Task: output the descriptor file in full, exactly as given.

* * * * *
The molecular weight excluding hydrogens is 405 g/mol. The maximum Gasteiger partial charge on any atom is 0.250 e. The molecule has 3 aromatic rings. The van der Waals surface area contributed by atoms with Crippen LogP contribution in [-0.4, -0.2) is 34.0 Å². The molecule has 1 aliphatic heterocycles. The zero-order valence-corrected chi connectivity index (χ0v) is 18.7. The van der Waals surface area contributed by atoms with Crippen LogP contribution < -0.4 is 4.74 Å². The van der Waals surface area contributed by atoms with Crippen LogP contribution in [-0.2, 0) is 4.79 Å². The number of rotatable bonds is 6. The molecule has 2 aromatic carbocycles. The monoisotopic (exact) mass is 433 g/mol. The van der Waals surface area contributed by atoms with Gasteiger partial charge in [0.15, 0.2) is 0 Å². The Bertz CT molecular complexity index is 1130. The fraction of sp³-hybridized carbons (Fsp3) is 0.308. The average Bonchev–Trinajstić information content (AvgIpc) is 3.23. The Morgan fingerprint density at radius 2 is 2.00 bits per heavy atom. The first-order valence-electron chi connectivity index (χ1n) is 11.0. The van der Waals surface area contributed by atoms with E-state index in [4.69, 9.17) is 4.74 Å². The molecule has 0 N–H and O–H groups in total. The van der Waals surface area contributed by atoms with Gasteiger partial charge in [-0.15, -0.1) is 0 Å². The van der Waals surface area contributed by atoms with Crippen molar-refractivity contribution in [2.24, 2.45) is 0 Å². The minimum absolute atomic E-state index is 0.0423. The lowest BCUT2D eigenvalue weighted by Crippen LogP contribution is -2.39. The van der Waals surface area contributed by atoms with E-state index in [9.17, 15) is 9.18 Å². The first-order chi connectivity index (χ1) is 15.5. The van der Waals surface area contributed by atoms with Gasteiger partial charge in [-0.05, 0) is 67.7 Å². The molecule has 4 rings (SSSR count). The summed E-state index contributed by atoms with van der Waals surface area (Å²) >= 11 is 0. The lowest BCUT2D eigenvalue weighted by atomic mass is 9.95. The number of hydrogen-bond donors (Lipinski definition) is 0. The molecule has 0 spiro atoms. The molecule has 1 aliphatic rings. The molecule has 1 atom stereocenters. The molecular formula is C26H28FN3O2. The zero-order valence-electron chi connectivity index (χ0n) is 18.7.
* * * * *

The molecular weight excluding hydrogens is 405 g/mol. The maximum Gasteiger partial charge on any atom is 0.250 e. The molecule has 3 aromatic rings. The van der Waals surface area contributed by atoms with Crippen LogP contribution in [-0.4, -0.2) is 34.0 Å². The molecule has 1 aliphatic heterocycles. The zero-order valence-corrected chi connectivity index (χ0v) is 18.7. The van der Waals surface area contributed by atoms with Crippen LogP contribution < -0.4 is 4.74 Å². The van der Waals surface area contributed by atoms with Crippen LogP contribution in [-0.2, 0) is 4.79 Å². The number of rotatable bonds is 6. The molecule has 2 aromatic carbocycles. The monoisotopic (exact) mass is 433 g/mol. The van der Waals surface area contributed by atoms with Gasteiger partial charge in [0.15, 0.2) is 0 Å². The Bertz CT molecular complexity index is 1130. The fraction of sp³-hybridized carbons (Fsp3) is 0.308. The average Bonchev–Trinajstić information content (AvgIpc) is 3.23. The Morgan fingerprint density at radius 2 is 2.00 bits per heavy atom. The first-order valence-electron chi connectivity index (χ1n) is 11.0. The van der Waals surface area contributed by atoms with E-state index in [4.69, 9.17) is 4.74 Å². The molecule has 0 N–H and O–H groups in total. The van der Waals surface area contributed by atoms with Gasteiger partial charge in [-0.15, -0.1) is 0 Å². The van der Waals surface area contributed by atoms with Crippen molar-refractivity contribution in [2.24, 2.45) is 0 Å². The minimum absolute atomic E-state index is 0.0423. The lowest BCUT2D eigenvalue weighted by Crippen LogP contribution is -2.39. The van der Waals surface area contributed by atoms with E-state index in [9.17, 15) is 9.18 Å². The first-order chi connectivity index (χ1) is 15.5. The van der Waals surface area contributed by atoms with Gasteiger partial charge in [-0.05, 0) is 67.7 Å². The molecule has 4 rings (SSSR count). The summed E-state index contributed by atoms with van der Waals surface area (Å²) >= 11 is 0. The lowest BCUT2D eigenvalue weighted by atomic mass is 9.95. The number of hydrogen-bond donors (Lipinski definition) is 0. The molecule has 0 spiro atoms. The molecule has 1 aliphatic rings. The molecule has 1 atom stereocenters. The molecular formula is C26H28FN3O2. The zero-order valence-electron chi connectivity index (χ0n) is 18.7.